The semifinals and finals of the Flash eSports Dota 2 Open Category was held on Sunday, 27 January at the Dell Alienware Arena in Lucky Chinatown. Team Zenith emerged as the overall champions, while Team First Departure were the runners-up.
The remainder of the playoffs were played in the morning, followed by a lunch buffet provided by the organisers, free for the public. The semifinals and finals took place in the afternoon. Although Zenith won the finals, First Departure presented them with a tough challenge: they even had the upperhand at one point and dominated in the early stages of the first final match.
Nonetheless, it was Zenith who really showed their championship class. Despite not having the same members that participated in The International, the team played very well that day and won all their games.
Zenith played their first game against Team AmD, and simply focused on using strong support heroes (Nerubian Assassin, Disruptor, and Rubbick) to overwhelm their opponents’ own supports. This allowed Zenith’s Juggernaut to farm up and get the items needed to lead the team to an easy victory.
Their second game against Team Armageddon was a much tougher fight as both teams had an equal amount of hero kills at the start. Armageddon also had a Phantom Lancer that went unchecked throughout the game, silently threatening to trample and dominate the match. Zenith’s initial inability to control the Phantom Lancer was credited to Armageddon’s well played support efforts which caused Zenith’s own support heroes to struggle for most of the game. Armageddon were also successful in killing Zenith‘s Naga Siren and Luna a few times, mostly because of Zenith’s own carelessness.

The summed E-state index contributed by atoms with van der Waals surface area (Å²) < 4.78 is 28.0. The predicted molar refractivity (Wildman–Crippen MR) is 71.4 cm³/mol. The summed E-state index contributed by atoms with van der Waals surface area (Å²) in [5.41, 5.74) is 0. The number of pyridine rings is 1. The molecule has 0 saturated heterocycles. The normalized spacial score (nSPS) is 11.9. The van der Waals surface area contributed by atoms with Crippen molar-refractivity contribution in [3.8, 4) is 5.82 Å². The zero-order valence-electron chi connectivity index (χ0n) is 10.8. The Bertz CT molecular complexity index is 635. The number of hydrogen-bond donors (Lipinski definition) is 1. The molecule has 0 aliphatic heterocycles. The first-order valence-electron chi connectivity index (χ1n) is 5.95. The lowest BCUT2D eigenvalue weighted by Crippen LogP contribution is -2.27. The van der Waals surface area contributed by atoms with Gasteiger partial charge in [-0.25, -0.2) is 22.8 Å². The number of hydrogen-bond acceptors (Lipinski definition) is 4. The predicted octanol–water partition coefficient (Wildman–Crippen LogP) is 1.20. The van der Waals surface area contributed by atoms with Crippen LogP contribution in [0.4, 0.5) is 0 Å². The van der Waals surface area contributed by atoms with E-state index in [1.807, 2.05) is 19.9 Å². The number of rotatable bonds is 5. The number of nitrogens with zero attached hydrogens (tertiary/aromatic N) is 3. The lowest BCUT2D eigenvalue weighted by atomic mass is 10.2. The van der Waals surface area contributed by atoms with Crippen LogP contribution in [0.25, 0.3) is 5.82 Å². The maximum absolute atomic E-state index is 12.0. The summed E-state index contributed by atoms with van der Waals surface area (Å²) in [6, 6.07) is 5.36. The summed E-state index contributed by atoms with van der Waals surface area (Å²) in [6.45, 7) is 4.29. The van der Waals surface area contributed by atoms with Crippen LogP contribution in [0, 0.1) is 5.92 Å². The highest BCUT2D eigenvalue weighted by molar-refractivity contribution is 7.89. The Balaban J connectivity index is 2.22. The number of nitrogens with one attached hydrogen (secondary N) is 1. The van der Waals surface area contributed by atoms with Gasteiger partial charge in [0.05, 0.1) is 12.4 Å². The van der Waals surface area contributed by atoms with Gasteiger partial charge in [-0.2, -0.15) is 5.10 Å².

But both teams remained cautious and the turning point only came when Zenith’s Batrider took an unusual side path to surprise his opponents, pulled a crucial hero, and forced both teams to engage. Phantom Lancer’s growing images were quickly burned out by the Batrider’s concentrated fire and Naga Siren’s support.
After that, the advantage was all Zenith’s as the players went on for the win. Their hero choices proved superior at this stage as they were able to eliminate the Phantom Lancer’s images quickly with their firepower and even had illusions of their own, provided by Naga Siren and Luna’s Manta Style. The decisive finale of the match was when Zenith’s Rubbick stole the Black Hole ability from Armageddon’s Enigma at the middle lane, and used it on the spot effectively. That play got the spectators excited and resulted in a rousing round of applause from the crowd.
The finals was a best-of-three match between Zenith and First Departure. For the first time in the tournament, Zenith were forced to fight back from behind. First Departure had picked a dangerous trio of heroes (Batrider, Faceless Void, Jakiro) with a powerful area-of-effect combination: a smoked Batrider will first pull his opponents with Flaming Lasso, followed by Faceless Void using Time Walk to jump into the fray and capture his intended targets with Chronosphere; the Batrider will continue to burn the escape route with Sticky Napalm, while Jakiro will finish off any survivors with Dual Breath and Ice Path to prevent any further escape.